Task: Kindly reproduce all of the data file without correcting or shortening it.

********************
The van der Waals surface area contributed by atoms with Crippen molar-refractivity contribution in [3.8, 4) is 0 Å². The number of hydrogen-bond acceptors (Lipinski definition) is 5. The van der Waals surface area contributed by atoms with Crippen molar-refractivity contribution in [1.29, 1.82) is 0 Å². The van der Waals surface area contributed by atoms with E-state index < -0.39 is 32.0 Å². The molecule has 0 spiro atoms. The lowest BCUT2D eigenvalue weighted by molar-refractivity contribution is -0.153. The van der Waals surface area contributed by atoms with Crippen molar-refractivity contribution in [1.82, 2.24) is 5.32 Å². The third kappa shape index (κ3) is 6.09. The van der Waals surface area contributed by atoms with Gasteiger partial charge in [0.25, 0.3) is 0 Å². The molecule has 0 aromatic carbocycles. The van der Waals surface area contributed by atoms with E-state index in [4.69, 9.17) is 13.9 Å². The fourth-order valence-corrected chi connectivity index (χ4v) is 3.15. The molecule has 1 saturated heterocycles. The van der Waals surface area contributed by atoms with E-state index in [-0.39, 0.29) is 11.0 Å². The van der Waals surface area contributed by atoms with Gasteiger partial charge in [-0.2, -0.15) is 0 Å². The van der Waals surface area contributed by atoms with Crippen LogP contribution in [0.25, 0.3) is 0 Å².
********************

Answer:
The van der Waals surface area contributed by atoms with Crippen molar-refractivity contribution in [3.8, 4) is 0 Å². The number of hydrogen-bond acceptors (Lipinski definition) is 5. The van der Waals surface area contributed by atoms with Crippen molar-refractivity contribution in [1.29, 1.82) is 0 Å². The van der Waals surface area contributed by atoms with E-state index < -0.39 is 32.0 Å². The molecule has 0 spiro atoms. The lowest BCUT2D eigenvalue weighted by molar-refractivity contribution is -0.153. The van der Waals surface area contributed by atoms with Crippen molar-refractivity contribution in [1.82, 2.24) is 5.32 Å². The third kappa shape index (κ3) is 6.09. The van der Waals surface area contributed by atoms with Gasteiger partial charge in [0.25, 0.3) is 0 Å². The molecule has 0 aromatic carbocycles. The van der Waals surface area contributed by atoms with E-state index in [4.69, 9.17) is 13.9 Å². The fourth-order valence-corrected chi connectivity index (χ4v) is 3.15. The molecule has 1 saturated heterocycles. The van der Waals surface area contributed by atoms with E-state index in [-0.39, 0.29) is 11.0 Å². The van der Waals surface area contributed by atoms with Gasteiger partial charge in [-0.2, -0.15) is 0 Å². The van der Waals surface area contributed by atoms with Crippen LogP contribution in [0.25, 0.3) is 0 Å².